Clutch LSD on a 7" was an option on the S4 FC RX7, it was never offered on the Miata (Miatas all got helical or viscous). That said, of all the available options that clutch LSD would be my second choice after a TF. Rebuild parts are still available, they handle shock loading well and they're overall pretty tough. The only problem I have is that they're going for upwards of $400 for a worn unit in need of a rebuild, and they're nearly impossible to find in a junkyard.

I'm not sure why you're saying a helical LSD takes shock loading better than a clutch type. In a clutch LSD the clutches are there to limit relative motion between the side gears, that's all they do. When a shock load occurs the only thing that happens to the clutches is they stop rubbing against each other, all the load is taken by the side gears and spiders (which have their own limits, and are basically the most likely thing to fail in this situation in any diff that is not helical/torsen or Detroit/Ratchet-style like the TF) and transferred to the carrier. It's the one wheel spinning that the clutches don't like since they're being forced to rub against each other at high speed under the preload of the springs (and really, if it's set up tight enough that shouldn't happen in the first place but I digress).

Compare this to a helical where the outer worm gears simultaneously provide the differential action, control that action with their friction as they rub against the end of their bores in the carrier and handle all of the torque that is being fed from the carrier to the axle shaft- in this case you're still heating those little worm gears doing your one wheel peel and then when the shock load comes down they take it the same way the spiders and side gears would in an open or clutch diff.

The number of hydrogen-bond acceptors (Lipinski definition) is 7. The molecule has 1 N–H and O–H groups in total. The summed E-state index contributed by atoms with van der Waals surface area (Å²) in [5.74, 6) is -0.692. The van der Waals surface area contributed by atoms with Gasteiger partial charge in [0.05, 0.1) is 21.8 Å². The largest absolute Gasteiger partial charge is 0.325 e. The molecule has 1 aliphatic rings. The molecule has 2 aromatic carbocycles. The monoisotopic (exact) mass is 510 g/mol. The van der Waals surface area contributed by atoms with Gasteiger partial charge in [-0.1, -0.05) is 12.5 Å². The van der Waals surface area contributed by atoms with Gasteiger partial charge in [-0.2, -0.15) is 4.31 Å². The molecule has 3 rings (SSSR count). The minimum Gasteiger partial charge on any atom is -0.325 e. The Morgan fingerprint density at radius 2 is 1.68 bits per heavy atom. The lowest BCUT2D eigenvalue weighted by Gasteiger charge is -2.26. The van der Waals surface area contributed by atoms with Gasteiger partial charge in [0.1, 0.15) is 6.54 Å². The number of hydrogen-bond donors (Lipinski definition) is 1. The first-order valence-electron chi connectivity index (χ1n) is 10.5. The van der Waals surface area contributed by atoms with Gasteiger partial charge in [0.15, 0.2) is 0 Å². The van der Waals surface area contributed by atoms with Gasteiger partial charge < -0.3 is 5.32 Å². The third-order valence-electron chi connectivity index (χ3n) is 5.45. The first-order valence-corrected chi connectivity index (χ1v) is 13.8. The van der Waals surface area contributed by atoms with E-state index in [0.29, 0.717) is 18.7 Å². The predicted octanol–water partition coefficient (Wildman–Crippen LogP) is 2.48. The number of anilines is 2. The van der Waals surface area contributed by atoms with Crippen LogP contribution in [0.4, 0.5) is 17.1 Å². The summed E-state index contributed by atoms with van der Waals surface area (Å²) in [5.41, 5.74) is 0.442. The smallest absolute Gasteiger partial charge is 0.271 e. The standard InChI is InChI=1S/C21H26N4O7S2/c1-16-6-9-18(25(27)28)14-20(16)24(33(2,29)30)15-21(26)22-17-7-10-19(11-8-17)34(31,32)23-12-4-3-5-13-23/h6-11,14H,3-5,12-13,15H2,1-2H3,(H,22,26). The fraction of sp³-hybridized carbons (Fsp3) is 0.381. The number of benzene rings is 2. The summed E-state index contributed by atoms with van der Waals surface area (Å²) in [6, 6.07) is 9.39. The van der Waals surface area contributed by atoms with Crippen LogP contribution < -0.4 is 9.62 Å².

The factory Miata torsens are famous for handling shock load very poorly indeed. It's not uncommon for a stock BP Miata to grenade its diff just coming off an icy patch onto dry asphalt under moderate to heavy throttle. Also why do you think the Torsen wasn't an option on the 7" diff in an RX7?
I'm not trying to badmouth the Torsen here either. It's an awesome design. For a road car application that doesn't see near-zero traction situations or shock loads often it's perfect. I am putting a Torsen in the transaxle I'm building for my DD. But it's not ideally a design I want to run in a rig that I'm going to be snot-bagging in the middle of nowhere.

Bazinga: front diffs were the same on all Sportages regardless of year, trans, or any other factor. There were a few different rear diffs, based on whether it was early 26spl or late 28spl, LSD or open, ABS or non-ABS.

Last edited by Tommychu; 02/17/14 06:39 AM.